Living on a working hobby farm can look like a little piece of paradise from the online photos we see. But with any homestead, it comes with a long list of homestead improvement projects and frequent maintenance issues that need to be addressed before the next project begins. Sometimes, it can all get a bit daunting, especially since we are out in the middle of the country. But we have learned over the years that being creative, using what we have, and thinking outside the box can be a wonderful asset for learning how to find joy and gratitude in the simple every day blessings.
When we first started out on our homesteading journey, a brand new chicken coop or barn was not a priority on our list of things to do. But we couldn’t ignore the rising cost of purchasing organic, pasture-raised eggs from the grocery store every few weeks. Our grocery bill for a family of seven was continuing to grow as the littles’ appetites continued to grow. We felt like we needed to do something to make our old barn work for our family’s growing needs. For many new homesteaders, they find themselves in the same situation. If you have an existing structure that lacks character and function, you may find these ideas simple and helpful. With some basic DiY skills, raw materials, and a lot of elbow grease, you can find simple ways to sprinkle a little rustic charm to dress up your space for years to come. If our once small ramshackle of a barn can find new life with simple upgrades, then surely anyone’s can.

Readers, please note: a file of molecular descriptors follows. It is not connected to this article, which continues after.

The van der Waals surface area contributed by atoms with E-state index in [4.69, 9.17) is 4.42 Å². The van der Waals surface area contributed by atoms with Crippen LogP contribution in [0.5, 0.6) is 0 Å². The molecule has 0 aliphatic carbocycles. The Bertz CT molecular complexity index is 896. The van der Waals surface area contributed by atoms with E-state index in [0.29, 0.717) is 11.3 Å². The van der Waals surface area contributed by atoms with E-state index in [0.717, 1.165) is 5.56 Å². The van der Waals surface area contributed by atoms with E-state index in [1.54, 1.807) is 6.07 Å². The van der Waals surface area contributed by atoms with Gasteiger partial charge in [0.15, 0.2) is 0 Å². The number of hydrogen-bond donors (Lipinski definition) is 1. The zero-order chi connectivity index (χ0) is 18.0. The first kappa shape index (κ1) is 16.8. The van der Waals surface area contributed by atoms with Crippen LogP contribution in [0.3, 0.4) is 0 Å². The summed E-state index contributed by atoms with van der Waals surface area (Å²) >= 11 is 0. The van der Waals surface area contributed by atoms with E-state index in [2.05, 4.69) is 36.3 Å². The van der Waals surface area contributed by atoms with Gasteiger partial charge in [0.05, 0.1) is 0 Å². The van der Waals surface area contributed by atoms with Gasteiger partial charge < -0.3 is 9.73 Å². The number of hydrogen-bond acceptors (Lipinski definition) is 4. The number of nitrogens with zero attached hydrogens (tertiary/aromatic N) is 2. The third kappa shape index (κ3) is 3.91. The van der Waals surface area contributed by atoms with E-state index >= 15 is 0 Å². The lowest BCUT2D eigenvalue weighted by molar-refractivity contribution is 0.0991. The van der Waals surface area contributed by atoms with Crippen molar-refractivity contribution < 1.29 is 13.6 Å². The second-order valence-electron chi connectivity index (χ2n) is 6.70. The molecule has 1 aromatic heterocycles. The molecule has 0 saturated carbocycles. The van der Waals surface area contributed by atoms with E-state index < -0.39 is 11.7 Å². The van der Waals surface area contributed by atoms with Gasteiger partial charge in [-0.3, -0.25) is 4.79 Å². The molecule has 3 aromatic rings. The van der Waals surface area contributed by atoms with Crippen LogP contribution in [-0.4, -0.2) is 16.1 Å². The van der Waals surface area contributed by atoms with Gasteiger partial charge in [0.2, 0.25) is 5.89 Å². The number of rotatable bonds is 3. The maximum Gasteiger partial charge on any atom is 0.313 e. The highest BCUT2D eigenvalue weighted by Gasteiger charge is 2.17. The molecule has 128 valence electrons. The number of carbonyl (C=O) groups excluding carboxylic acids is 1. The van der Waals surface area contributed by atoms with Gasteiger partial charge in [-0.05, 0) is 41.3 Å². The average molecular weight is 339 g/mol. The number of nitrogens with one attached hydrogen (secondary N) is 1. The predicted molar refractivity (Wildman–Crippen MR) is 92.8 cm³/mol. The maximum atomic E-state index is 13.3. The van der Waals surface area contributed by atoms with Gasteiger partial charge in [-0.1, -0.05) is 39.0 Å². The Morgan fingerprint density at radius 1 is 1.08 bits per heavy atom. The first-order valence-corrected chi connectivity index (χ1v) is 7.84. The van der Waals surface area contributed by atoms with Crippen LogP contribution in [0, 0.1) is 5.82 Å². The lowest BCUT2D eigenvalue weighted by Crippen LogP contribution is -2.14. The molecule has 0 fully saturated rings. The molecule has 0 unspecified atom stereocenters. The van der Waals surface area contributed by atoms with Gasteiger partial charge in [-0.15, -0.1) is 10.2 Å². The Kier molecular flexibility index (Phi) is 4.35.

1. IF YOU CAN’T BUILD OUTWARD, BUILD UPWARD
Space can be at a premium when first starting out. Being creative and thinking outside the box can help you utilize your space the best way possible. This side of the barn was originally dark and cut off from the rest of the space. By simply tearing down the old short wall, we had so much more room to play with. We loved the open concept in here, but we still needed to add improvements to help the space function even better. We didn’t want to close off the space again, so we decided to build upwards and use the vertical space.
Recently, my husband added this hay loft to make mucking out the chicken coop easier. We used to take the wheel barrow and walk clear across the barnyard in the heat of the summer to the hay barn. Try that for a total of six “fun” runs! This addition alone has cut our cleaning time in the barn, in half.